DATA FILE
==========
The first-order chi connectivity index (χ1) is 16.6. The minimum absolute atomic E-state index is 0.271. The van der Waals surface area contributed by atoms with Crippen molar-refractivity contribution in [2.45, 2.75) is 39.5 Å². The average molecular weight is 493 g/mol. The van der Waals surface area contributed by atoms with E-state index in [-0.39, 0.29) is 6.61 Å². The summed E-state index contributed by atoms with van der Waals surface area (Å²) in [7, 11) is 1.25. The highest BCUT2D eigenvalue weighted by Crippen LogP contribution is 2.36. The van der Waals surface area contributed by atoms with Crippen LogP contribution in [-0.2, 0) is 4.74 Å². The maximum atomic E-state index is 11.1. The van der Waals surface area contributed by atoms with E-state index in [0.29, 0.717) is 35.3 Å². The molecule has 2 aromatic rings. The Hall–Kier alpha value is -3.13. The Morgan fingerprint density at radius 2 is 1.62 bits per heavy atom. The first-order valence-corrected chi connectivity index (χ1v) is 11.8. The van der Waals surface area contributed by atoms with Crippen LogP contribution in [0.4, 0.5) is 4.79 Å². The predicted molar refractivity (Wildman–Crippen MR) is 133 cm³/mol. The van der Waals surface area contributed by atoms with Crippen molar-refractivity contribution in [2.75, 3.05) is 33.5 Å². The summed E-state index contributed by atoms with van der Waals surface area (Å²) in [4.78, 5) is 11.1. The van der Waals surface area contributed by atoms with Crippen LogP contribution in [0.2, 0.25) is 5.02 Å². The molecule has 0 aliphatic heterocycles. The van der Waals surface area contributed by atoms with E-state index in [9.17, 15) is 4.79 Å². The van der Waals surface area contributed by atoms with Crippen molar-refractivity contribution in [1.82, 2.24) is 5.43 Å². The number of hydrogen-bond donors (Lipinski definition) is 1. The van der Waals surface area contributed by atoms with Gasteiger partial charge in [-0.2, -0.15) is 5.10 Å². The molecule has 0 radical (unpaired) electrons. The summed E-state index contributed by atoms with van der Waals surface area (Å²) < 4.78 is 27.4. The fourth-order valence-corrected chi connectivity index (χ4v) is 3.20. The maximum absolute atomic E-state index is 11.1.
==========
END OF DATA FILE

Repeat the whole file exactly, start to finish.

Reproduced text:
The first-order chi connectivity index (χ1) is 16.6. The minimum absolute atomic E-state index is 0.271. The van der Waals surface area contributed by atoms with Crippen molar-refractivity contribution in [2.45, 2.75) is 39.5 Å². The average molecular weight is 493 g/mol. The van der Waals surface area contributed by atoms with E-state index in [-0.39, 0.29) is 6.61 Å². The summed E-state index contributed by atoms with van der Waals surface area (Å²) in [7, 11) is 1.25. The highest BCUT2D eigenvalue weighted by Crippen LogP contribution is 2.36. The van der Waals surface area contributed by atoms with Crippen LogP contribution in [-0.2, 0) is 4.74 Å². The maximum atomic E-state index is 11.1. The van der Waals surface area contributed by atoms with E-state index in [0.29, 0.717) is 35.3 Å². The molecule has 2 aromatic rings. The Hall–Kier alpha value is -3.13. The Morgan fingerprint density at radius 2 is 1.62 bits per heavy atom. The first-order valence-corrected chi connectivity index (χ1v) is 11.8. The van der Waals surface area contributed by atoms with Crippen LogP contribution in [0.4, 0.5) is 4.79 Å². The predicted molar refractivity (Wildman–Crippen MR) is 133 cm³/mol. The van der Waals surface area contributed by atoms with Crippen molar-refractivity contribution in [2.75, 3.05) is 33.5 Å². The summed E-state index contributed by atoms with van der Waals surface area (Å²) in [4.78, 5) is 11.1. The van der Waals surface area contributed by atoms with Crippen LogP contribution in [0.2, 0.25) is 5.02 Å². The molecule has 0 aliphatic heterocycles. The van der Waals surface area contributed by atoms with E-state index in [9.17, 15) is 4.79 Å². The van der Waals surface area contributed by atoms with Crippen molar-refractivity contribution in [1.82, 2.24) is 5.43 Å². The number of hydrogen-bond donors (Lipinski definition) is 1. The van der Waals surface area contributed by atoms with Gasteiger partial charge in [-0.2, -0.15) is 5.10 Å². The molecule has 0 radical (unpaired) electrons. The summed E-state index contributed by atoms with van der Waals surface area (Å²) < 4.78 is 27.4. The fourth-order valence-corrected chi connectivity index (χ4v) is 3.20. The maximum absolute atomic E-state index is 11.1.